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VERIFY: Does 90% of ocean plastic come from 10 rivers in Africa and Asia?

Four years ago a viral photo of a sea turtle was used to urge awareness of plastic-use, especially straws. Now some people claim this consciousness is unnecessary.
Credit: Getty Images
LADY ELLIOT ISLAND, AUSTRALIA - JANUARY 15: A Hawksbill sea turtle is seen swimming on January 15, 2012 in Lady Elliot Island, Australia. Lady Elliot Island is one of the three island resorts in the Great Barrier Reef Marine Park (GBRMPA) with the highest designated classification of Marine National Park Zone by GBRMPA. The island of approximately 40 hectares lies 46 nautical miles north-east of the Queensland town of Bundaberg and is the southern-most coral cay of the Great Barrier Reef. (Photo by Mark Kolbe/Getty Images)

An image posted in September 2019 was spread around Facebook with the following message: Americans’ plastic straws--and plastic waste in general--is not the problem when it comes to ocean trash.

There are a number of claims made in it, some of which can be fact-checked and some of which cannot. However, there is plenty to break down and there’s good reason to do so.

THE QUESTION

Is the information in this image true?

THE ANSWER

Some of the stuff in it is correct or nearly correct, but much of it is wrong, including the major claims made at the bottom.

WHAT WE FOUND

First of all, the information about the sea turtle itself is correct. This sea turtle was found in 2015 and, according to articles from that time, had been discovered near Costa Rica.

And it is true Costa Rica has had a trash dumping problem. A report from 2010 concluded that 250 tons of trash were illegally dumped into rivers and streets.

However, it’s notable that this trash is illegally dumped. Costa Rican law bans dumping trash directly into rivers, just like the United States does. That runs contrary to what the image is implying when it contrasts Costa Rica’s dumping problem with the United States’ ban on dumping.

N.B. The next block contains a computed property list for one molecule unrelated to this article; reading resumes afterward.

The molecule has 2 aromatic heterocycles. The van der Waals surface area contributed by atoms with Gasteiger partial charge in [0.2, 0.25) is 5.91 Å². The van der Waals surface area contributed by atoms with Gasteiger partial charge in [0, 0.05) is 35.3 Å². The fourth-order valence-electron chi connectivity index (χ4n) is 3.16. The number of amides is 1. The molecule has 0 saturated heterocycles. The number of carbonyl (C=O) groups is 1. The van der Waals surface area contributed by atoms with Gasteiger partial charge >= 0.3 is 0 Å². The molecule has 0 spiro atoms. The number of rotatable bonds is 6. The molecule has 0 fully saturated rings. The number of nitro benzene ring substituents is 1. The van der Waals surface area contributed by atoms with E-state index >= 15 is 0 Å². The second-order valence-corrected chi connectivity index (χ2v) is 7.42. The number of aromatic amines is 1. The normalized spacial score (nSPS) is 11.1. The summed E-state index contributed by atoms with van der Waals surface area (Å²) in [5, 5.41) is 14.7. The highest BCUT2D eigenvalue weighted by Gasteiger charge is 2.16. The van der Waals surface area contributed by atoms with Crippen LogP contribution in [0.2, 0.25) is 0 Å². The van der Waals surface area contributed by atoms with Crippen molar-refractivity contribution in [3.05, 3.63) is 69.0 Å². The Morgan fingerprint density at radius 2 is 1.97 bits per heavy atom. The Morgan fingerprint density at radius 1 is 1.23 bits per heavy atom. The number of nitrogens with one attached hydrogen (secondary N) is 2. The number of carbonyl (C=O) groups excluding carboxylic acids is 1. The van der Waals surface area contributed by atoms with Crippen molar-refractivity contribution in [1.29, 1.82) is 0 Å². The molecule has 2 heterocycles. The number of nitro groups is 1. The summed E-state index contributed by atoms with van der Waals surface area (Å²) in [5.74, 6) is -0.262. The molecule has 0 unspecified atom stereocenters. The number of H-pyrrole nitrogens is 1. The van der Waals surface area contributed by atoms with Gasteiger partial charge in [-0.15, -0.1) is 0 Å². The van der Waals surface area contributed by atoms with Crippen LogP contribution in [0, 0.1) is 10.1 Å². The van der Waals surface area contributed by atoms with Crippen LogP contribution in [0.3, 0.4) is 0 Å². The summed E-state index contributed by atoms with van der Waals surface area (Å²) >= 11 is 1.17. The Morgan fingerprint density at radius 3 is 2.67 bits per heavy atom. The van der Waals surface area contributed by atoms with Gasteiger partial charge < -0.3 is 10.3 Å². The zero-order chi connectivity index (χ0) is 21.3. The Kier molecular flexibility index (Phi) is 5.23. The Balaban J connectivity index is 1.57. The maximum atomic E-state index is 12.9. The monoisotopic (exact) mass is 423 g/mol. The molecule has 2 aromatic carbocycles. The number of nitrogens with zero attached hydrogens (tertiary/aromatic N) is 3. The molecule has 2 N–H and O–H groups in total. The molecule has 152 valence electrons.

The claim about the ten Asian and African rivers incorrectly refers to a study from 2017. The study states, “the 10 top-ranked rivers transport 88−95% of the global load into the sea.” However, that data refers to all trash transported from rivers to the sea only. That means about 88-95% of trash which flows from rivers to oceans comes from those 10 rivers (eight of which are in Asia and two of which are in Africa). One of the researchers even came out and said that this does not refer to all sources of ocean trash.

Not everyone agrees on those numbers either. The Ocean Cleanup, a charity dedicated to preserving the world’s seas, estimates that 80% of river plastic emissions entering the oceans comes from 1000 rivers. Only one of those rivers, the Delaware, is in the United States. It’s worth noting their findings are still under scientific review.

It’s also not true that Americans create almost none of the ocean’s plastic. A 2015 study estimated that the U.S. put the 20th-most plastic into the ocean among all coastal countries. It estimated this by calculating the amount of coastal mismanaged plastic waste a country produced. While there are other countries that do generate more ocean plastic waste, it is untrue to say the U.S. creates "almost none."

RELATED: VERIFY: Does this map pinpoint human trafficking hotspots?

This image is a good example of how misinformation can spread on social media, how you can detect it, and how you can try to navigate it. If a claim doesn’t cite any sources for its data, approach it with skepticism. If you try to fact-check the claim yourself, don’t just assume it’s all true or all false based on the first piece of information you check. Many images like this have a mix of true and false information.

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